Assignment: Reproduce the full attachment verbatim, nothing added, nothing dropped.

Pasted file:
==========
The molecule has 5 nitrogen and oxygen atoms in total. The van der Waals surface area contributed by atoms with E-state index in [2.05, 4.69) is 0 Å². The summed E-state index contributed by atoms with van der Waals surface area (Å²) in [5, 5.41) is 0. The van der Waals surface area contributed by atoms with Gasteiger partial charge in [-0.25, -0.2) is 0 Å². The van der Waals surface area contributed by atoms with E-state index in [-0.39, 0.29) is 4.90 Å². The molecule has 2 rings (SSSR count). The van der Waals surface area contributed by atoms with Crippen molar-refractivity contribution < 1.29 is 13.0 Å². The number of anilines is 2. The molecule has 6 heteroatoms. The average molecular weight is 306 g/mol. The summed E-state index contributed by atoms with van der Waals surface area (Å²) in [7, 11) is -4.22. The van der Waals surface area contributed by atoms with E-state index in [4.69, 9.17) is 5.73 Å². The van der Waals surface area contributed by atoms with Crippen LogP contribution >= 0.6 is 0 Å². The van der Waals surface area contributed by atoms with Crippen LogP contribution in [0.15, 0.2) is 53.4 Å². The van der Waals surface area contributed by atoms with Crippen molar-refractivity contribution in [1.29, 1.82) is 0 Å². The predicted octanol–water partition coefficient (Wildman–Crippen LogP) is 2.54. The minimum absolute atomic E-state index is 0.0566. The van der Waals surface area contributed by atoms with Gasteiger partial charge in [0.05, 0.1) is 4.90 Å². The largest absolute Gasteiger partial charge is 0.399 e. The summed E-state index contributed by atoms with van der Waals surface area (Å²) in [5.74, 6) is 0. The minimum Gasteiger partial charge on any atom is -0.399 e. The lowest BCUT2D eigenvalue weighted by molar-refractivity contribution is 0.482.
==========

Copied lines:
The molecule has 5 nitrogen and oxygen atoms in total. The van der Waals surface area contributed by atoms with E-state index in [2.05, 4.69) is 0 Å². The summed E-state index contributed by atoms with van der Waals surface area (Å²) in [5, 5.41) is 0. The van der Waals surface area contributed by atoms with Gasteiger partial charge in [-0.25, -0.2) is 0 Å². The van der Waals surface area contributed by atoms with E-state index in [-0.39, 0.29) is 4.90 Å². The molecule has 2 rings (SSSR count). The van der Waals surface area contributed by atoms with Crippen molar-refractivity contribution < 1.29 is 13.0 Å². The number of anilines is 2. The molecule has 6 heteroatoms. The average molecular weight is 306 g/mol. The summed E-state index contributed by atoms with van der Waals surface area (Å²) in [7, 11) is -4.22. The van der Waals surface area contributed by atoms with E-state index in [4.69, 9.17) is 5.73 Å². The van der Waals surface area contributed by atoms with Crippen LogP contribution >= 0.6 is 0 Å². The van der Waals surface area contributed by atoms with Crippen LogP contribution in [0.15, 0.2) is 53.4 Å². The van der Waals surface area contributed by atoms with Crippen molar-refractivity contribution in [1.29, 1.82) is 0 Å². The predicted octanol–water partition coefficient (Wildman–Crippen LogP) is 2.54. The minimum absolute atomic E-state index is 0.0566. The van der Waals surface area contributed by atoms with Gasteiger partial charge in [0.05, 0.1) is 4.90 Å². The largest absolute Gasteiger partial charge is 0.399 e. The summed E-state index contributed by atoms with van der Waals surface area (Å²) in [5.74, 6) is 0. The minimum Gasteiger partial charge on any atom is -0.399 e. The lowest BCUT2D eigenvalue weighted by molar-refractivity contribution is 0.482.